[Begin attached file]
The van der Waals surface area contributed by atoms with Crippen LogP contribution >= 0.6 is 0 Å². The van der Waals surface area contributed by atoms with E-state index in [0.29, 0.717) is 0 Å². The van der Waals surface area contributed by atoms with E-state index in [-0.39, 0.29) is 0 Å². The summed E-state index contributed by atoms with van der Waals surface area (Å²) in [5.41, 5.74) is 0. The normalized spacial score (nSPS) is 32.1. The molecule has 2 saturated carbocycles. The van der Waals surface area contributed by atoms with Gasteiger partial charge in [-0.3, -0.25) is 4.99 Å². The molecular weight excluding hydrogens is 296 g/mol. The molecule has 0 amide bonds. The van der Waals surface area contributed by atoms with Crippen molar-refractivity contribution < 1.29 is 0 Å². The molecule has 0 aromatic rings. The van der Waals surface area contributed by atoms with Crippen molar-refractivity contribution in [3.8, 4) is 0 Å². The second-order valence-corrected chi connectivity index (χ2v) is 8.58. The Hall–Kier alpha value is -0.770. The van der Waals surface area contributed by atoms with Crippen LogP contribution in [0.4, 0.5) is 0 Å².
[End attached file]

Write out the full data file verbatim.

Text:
The van der Waals surface area contributed by atoms with Crippen LogP contribution >= 0.6 is 0 Å². The van der Waals surface area contributed by atoms with E-state index in [0.29, 0.717) is 0 Å². The van der Waals surface area contributed by atoms with E-state index in [-0.39, 0.29) is 0 Å². The summed E-state index contributed by atoms with van der Waals surface area (Å²) in [5.41, 5.74) is 0. The normalized spacial score (nSPS) is 32.1. The molecule has 2 saturated carbocycles. The van der Waals surface area contributed by atoms with Gasteiger partial charge in [-0.3, -0.25) is 4.99 Å². The molecular weight excluding hydrogens is 296 g/mol. The molecule has 0 amide bonds. The van der Waals surface area contributed by atoms with Crippen molar-refractivity contribution < 1.29 is 0 Å². The molecule has 0 aromatic rings. The van der Waals surface area contributed by atoms with Crippen molar-refractivity contribution in [3.8, 4) is 0 Å². The second-order valence-corrected chi connectivity index (χ2v) is 8.58. The Hall–Kier alpha value is -0.770. The van der Waals surface area contributed by atoms with Crippen LogP contribution in [0.4, 0.5) is 0 Å².